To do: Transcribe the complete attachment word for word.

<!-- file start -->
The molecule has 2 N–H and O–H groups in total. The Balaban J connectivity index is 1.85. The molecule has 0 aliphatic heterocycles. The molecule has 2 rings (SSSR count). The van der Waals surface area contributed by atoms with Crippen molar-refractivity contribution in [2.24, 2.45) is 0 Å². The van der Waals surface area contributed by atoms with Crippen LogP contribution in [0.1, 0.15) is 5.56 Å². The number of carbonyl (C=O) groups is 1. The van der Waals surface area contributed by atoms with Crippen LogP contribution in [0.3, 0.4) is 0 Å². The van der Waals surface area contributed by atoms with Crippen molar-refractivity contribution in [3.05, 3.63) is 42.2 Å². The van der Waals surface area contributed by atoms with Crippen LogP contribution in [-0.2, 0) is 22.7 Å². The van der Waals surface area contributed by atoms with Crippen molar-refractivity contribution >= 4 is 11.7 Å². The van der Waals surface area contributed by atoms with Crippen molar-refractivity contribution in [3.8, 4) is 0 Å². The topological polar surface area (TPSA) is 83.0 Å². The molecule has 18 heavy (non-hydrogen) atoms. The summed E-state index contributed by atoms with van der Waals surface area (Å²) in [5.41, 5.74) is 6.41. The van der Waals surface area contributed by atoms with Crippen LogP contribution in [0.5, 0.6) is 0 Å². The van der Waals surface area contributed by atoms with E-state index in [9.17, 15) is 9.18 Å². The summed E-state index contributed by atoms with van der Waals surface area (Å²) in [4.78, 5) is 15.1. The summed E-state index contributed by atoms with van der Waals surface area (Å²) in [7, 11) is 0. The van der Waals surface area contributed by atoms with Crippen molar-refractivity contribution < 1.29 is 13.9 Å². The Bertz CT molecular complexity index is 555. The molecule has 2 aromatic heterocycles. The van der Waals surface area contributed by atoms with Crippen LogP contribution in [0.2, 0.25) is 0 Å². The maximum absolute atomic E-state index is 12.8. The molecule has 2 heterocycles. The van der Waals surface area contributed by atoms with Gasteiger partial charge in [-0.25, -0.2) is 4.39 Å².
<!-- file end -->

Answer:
The molecule has 2 N–H and O–H groups in total. The Balaban J connectivity index is 1.85. The molecule has 0 aliphatic heterocycles. The molecule has 2 rings (SSSR count). The van der Waals surface area contributed by atoms with Crippen molar-refractivity contribution in [2.24, 2.45) is 0 Å². The van der Waals surface area contributed by atoms with Crippen LogP contribution in [0.1, 0.15) is 5.56 Å². The number of carbonyl (C=O) groups is 1. The van der Waals surface area contributed by atoms with Crippen LogP contribution in [0.3, 0.4) is 0 Å². The van der Waals surface area contributed by atoms with Crippen molar-refractivity contribution in [3.05, 3.63) is 42.2 Å². The van der Waals surface area contributed by atoms with Crippen LogP contribution in [-0.2, 0) is 22.7 Å². The van der Waals surface area contributed by atoms with Crippen molar-refractivity contribution >= 4 is 11.7 Å². The van der Waals surface area contributed by atoms with Crippen molar-refractivity contribution in [3.8, 4) is 0 Å². The topological polar surface area (TPSA) is 83.0 Å². The molecule has 18 heavy (non-hydrogen) atoms. The summed E-state index contributed by atoms with van der Waals surface area (Å²) in [5.41, 5.74) is 6.41. The van der Waals surface area contributed by atoms with Crippen LogP contribution in [0.5, 0.6) is 0 Å². The van der Waals surface area contributed by atoms with E-state index in [9.17, 15) is 9.18 Å². The summed E-state index contributed by atoms with van der Waals surface area (Å²) in [4.78, 5) is 15.1. The summed E-state index contributed by atoms with van der Waals surface area (Å²) in [7, 11) is 0. The van der Waals surface area contributed by atoms with Crippen molar-refractivity contribution < 1.29 is 13.9 Å². The Bertz CT molecular complexity index is 555. The molecule has 2 aromatic heterocycles. The van der Waals surface area contributed by atoms with Crippen LogP contribution in [0.2, 0.25) is 0 Å². The maximum absolute atomic E-state index is 12.8. The molecule has 2 heterocycles. The van der Waals surface area contributed by atoms with Gasteiger partial charge in [-0.25, -0.2) is 4.39 Å².